The military surveillance blimp that broke free of its mooring at Aberdeen Proving Ground Wednesday morning has returned to Earth after a four-hour, 160-mile, power line-snapping odyssey, authorities said.
NORAD spokesman Michael Kucharek said the runaway aircraft was on the ground near Moreland Township, Pa. — 160 miles north of its mooring in Edgewood — and was deflating. The blimp had slowly been losing helium, he said, and appears to have drifted to the ground.
Pennsylvania State Police Trooper Angela Bieber said the balloon was "contained."
"It is no longer moving," she said.
Beiber said police had not received any reports of injuries. She said the military was trying to recover the blimp.
"It's still definitely in progress," she said.
The 243-foot-long, helium-filled JLENS aerostat, part of an over-the-horizon surveillance system being tested at Aberdeen Proving Ground, detached from its mooring in Edgewood at about 11:54 a.m., a spokeswoman for the Army installation said.
Two F-16 fighter jets were scrambled from an Air National Guard base in Atlantic City, N.J., to monitor the unmanned aircraft, and NORAD said it was working with the Federal Aviation Administration to ensure air traffic safety.
The blimp was trailing 6,700 feet of cable. Authorities warned onlookers away.
"Anyone who sees the aerostat is advised to contact 911 immediately," Aberdeen Proving Ground spokeswoman Heather Roelker said. "People are warned to keep a safe distance from the airship and tether as contact with them may present significant danger."
State police in Columbia County, Pa., said they had received reports of blimp sightings. Witnesses reported seeing the blimp drifting between Jerseytown and Turbotville, a sparsely populated area north of the state capital of Harrisburg.
Its tether was snapping power lines. The local electric utility, PPL, reported about 20,000 customers without power in the area, although it was unclear how many could be attributed to the blimp. Bloomsburg University canceled classes, citing a "widespread power outage.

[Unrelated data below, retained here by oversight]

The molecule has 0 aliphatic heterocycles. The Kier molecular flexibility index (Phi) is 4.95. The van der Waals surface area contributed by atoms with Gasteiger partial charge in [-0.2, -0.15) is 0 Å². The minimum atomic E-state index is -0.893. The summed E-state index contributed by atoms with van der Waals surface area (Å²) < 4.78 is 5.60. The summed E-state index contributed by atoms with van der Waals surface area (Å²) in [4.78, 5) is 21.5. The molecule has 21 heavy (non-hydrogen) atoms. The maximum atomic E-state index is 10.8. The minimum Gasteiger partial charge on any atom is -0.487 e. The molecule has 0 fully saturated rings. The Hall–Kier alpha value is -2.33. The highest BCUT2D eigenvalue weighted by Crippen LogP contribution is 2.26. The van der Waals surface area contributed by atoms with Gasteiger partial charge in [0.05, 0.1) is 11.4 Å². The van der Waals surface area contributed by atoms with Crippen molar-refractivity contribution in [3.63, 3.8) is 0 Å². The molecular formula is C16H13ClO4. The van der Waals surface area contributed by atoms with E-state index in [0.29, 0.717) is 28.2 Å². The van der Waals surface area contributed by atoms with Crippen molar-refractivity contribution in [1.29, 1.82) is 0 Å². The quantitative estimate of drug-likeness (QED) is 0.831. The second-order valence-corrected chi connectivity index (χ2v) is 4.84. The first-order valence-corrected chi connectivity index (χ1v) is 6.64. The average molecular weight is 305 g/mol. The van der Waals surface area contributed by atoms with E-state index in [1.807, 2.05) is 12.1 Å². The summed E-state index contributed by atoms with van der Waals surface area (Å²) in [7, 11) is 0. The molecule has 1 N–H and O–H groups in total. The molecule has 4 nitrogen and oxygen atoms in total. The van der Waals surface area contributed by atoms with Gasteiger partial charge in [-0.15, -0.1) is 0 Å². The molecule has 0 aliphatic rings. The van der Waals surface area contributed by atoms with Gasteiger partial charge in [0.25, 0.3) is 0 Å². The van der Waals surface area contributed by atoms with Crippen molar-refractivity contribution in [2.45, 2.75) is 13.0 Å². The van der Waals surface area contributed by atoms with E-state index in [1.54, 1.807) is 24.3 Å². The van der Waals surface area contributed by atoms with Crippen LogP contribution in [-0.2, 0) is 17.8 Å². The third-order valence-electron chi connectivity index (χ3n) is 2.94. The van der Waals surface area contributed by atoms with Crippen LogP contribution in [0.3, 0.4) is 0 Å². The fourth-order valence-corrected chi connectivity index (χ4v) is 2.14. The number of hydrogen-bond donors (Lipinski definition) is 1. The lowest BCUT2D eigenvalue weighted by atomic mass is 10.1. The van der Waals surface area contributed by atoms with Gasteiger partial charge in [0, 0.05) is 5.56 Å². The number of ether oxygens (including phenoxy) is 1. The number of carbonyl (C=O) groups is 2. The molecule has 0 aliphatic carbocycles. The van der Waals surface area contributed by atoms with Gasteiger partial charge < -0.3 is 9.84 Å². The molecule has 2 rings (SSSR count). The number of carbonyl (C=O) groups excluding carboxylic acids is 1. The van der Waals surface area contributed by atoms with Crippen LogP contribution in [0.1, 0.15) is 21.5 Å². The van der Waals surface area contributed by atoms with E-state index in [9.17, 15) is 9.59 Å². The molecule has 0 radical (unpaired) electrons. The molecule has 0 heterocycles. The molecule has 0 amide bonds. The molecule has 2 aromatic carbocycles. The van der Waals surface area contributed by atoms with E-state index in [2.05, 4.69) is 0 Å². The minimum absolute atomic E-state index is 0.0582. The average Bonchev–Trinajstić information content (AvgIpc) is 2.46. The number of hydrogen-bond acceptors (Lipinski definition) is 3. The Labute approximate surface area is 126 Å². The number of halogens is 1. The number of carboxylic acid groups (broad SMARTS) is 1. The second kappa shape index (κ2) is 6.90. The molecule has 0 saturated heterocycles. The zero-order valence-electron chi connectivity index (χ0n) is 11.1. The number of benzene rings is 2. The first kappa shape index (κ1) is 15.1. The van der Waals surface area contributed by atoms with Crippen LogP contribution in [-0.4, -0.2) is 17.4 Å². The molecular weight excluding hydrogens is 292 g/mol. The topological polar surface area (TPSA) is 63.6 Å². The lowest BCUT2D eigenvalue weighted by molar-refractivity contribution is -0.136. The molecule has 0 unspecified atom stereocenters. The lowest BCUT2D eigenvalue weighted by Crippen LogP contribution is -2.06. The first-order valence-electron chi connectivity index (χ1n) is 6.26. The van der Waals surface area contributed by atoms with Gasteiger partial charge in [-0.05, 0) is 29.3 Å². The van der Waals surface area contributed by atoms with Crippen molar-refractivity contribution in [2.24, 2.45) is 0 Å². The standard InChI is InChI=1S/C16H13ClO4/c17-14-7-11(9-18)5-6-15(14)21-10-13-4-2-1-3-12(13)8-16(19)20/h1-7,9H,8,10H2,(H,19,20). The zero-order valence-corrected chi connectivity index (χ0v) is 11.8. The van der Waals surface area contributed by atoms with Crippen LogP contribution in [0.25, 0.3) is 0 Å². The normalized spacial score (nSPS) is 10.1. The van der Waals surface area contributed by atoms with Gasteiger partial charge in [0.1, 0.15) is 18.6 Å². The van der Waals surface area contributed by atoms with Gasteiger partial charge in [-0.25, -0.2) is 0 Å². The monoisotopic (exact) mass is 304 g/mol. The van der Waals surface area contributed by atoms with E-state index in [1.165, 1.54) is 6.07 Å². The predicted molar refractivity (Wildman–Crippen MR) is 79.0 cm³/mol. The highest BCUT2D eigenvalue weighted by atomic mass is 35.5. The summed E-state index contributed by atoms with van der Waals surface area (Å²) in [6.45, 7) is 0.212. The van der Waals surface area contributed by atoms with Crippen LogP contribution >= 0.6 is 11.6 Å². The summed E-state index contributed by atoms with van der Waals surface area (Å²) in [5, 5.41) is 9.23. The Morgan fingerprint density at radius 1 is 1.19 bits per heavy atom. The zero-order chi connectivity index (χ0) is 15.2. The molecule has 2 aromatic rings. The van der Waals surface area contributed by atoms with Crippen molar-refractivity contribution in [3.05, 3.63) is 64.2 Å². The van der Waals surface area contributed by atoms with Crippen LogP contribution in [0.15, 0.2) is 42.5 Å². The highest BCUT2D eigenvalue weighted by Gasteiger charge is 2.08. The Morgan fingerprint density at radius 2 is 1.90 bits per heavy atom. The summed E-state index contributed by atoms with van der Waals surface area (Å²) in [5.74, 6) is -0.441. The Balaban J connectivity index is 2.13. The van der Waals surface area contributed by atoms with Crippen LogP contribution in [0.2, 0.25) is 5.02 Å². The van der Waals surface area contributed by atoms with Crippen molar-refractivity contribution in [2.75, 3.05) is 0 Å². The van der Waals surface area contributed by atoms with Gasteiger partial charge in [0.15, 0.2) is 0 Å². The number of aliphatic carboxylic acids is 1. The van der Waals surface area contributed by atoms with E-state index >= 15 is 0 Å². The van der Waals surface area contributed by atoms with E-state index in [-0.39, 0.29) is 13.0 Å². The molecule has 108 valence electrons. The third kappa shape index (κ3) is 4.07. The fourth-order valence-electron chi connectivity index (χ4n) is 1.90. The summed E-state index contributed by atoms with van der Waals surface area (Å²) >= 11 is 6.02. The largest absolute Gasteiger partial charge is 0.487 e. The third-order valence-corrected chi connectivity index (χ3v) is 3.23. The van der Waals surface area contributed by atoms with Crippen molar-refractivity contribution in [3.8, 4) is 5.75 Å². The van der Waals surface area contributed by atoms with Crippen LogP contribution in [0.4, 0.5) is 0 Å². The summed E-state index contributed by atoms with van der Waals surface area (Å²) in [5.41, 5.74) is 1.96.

Similar aircraft have been used extensively in the Iraq and Afghanistan wars to provide ground surveillance around U.S. bases and other sensitive sites.
"My understanding is, from having seen these break loose in Afghanistan on a number of occasions, we could get it to descend and then we'll recover it and put it back up," Defense Secretary Ash Carter said in a brief exchange with reporters at the Pentagon. "This happens in bad weather."
NORAD spokesman Michael Kucharek said the command was working with other agencies "to address the safe recovery of the aerostat."
The office of Pennsylvania Gov. Tom Wolf said it was "closely monitoring the situation."
"The Governor's Office is in communication with the Pennsylvania Emergency Management Agency, the Pennsylvania State Police, the National Guard, and the appropriate authorities with the federal government," the office said in a statement. "We will work with the appropriate authorities to respond to any resource requests and assist in any way possible."
The Joint Land Attack Cruise Missile Defense Elevated Netted Sensor System, or JLENS, has become a fixture of the Baltimore skyline since the first of the two blimps was launched over Middle River in December.
When aloft, the aircraft use sophisticated radar to see up to 340 miles in any direction, which covers an area from North Carolina to the Canadian border. It can be used to track ships at sea and cars on land.
Authorities say the system is intended to watch for and direct fire on incoming cruise missiles and other threats. NORAD is running a three-year exercise to test its effectiveness in the National Capital Region.
The effort has proved controversial. After 17 years of research and $2.7 billion in funding, the system has been hobbled by defective software, poor reliability and vulnerability to bad weather.
Privacy advocates, meanwhile, have expressed concern about deploying such sophisticated surveillance technology over the United States.
The blimps are moored to the ground with thick, 10,000-foot cables that can transmit the data they collect back to earth. They're designed to stay aloft in winds of up to 70 knots, and remain in the air even if their skin is pierced.
Raytheon, the contractor that makes the blimps, says the cable is unlikely to break.
"The chance of that happening is very small because the tether is made of Vectran and has withstood storms in excess of 100 knots," the company said on its website. "However, in the unlikely event it does happen, there are a number of procedures and systems in place which are designed to bring the aerostat down in a safe manner."
Bad weather has caused problems for JLENS in the past. In 2010 a blimp was completely destroyed when it collided with another blimp at a facility in North Carolina.
The Associated Press contributed to this article.